The Department of Human Services is avoiding releasing the legal advice that allowed it to release a welfare recipient’s private details, claiming it is against the public interest to do so.
In late February, blogger and welfare recipient Andie Fox published a comment piece on The Canberra Times detailing some of her experiences with with Centrelink’s debt debacle. In response to claims made in the article, Human Services Minister Alan Tudge’s office gave Canberra Times journalist Paul Malone Fox’s own personal information, which formed the basis of an article denying Fox’s original claims.
Since then, there have been attempts to figure out what legal basis Tudge had to be able to breach Fox’s privacy, including attempts to obtain Tudge’s legal advice under Freedom of Information law, and through the Senate’s inquiry processes.
The department is now stonewalling the Senate’s attempts to find out more about it, because Labor referred the matter to the Australian Federal Police for investigation. In response to a question on notice from the last estimates hearing in March, the department said it couldn’t answer questions on how it had helped Tudge’s office form its statement to The Canberra Times on Fox’s private information.
Get Crikey FREE to your inbox every weekday morning with the Crikey Worm.
“The AFP has advised that it would be inappropriate to comment on the matter while it is under evaluation,” the department said.
It also refused to release 2005 guidelines on disclosing personal information under social security law, claiming that releasing the Australian Government Solicitor advice on when it is OK to release personal information in the public interest is against the public interest:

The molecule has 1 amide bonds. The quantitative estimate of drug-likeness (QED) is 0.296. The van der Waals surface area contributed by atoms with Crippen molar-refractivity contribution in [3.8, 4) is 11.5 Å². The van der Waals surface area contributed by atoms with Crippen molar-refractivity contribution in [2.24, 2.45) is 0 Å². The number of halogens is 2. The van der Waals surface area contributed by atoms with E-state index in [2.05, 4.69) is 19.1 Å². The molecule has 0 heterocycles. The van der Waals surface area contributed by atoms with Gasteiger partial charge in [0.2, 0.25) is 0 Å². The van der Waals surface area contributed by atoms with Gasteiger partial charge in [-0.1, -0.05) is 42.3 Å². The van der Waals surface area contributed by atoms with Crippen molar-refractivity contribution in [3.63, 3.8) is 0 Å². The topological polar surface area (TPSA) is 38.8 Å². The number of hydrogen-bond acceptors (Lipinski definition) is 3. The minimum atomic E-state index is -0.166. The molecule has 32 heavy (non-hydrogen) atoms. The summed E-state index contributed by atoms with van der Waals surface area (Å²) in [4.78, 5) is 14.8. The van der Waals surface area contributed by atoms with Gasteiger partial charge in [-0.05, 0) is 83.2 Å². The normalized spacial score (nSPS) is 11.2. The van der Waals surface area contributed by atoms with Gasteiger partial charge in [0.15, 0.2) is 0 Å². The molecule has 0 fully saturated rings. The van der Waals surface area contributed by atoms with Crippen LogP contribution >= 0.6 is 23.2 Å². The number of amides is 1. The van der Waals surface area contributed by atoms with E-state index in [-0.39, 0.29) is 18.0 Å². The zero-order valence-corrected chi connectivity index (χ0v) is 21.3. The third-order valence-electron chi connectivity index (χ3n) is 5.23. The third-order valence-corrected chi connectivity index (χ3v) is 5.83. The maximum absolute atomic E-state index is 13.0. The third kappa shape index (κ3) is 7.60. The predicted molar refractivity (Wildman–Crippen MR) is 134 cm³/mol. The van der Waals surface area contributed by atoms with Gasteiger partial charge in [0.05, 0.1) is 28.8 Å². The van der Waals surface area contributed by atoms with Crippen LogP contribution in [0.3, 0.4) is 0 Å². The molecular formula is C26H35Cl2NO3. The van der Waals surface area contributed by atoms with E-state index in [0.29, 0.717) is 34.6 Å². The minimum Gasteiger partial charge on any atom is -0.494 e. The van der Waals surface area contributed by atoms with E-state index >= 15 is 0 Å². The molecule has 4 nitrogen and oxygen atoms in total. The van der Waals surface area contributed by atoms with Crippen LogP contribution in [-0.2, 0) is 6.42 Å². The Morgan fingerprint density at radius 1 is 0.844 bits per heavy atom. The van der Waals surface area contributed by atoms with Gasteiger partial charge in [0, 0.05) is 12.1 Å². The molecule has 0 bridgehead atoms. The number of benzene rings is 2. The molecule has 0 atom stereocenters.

“The legal advice provided to the Department is subject to legal professional privilege. Disclosure of the requested legal advice would be contrary to the public interest, on the ground that the confidentiality of legal advice obtained by the Government (including the legal advice which has been requested) is critical to the effective administration of Commonwealth laws.”
This is just one of several instances of the Department of Human Services seeking to delay or attempt to block the release of information about its automated debit notice scheme controversy. Last month, for example, the department told one FOI applicant it would release a briefing it had given to Tudge ahead of an interview on Triple J’s Hack program, but it decided to hold on to the relatively uncontroversial document for an extra week after making the decision to release it.
Following the budget next week, Tudge will be giving a talk at the Hilton in Sydney for the Committee for Economic Development Australia on investment in welfare, and “competition and contestability” in social services. Tickets for the event cost up to $295 per person.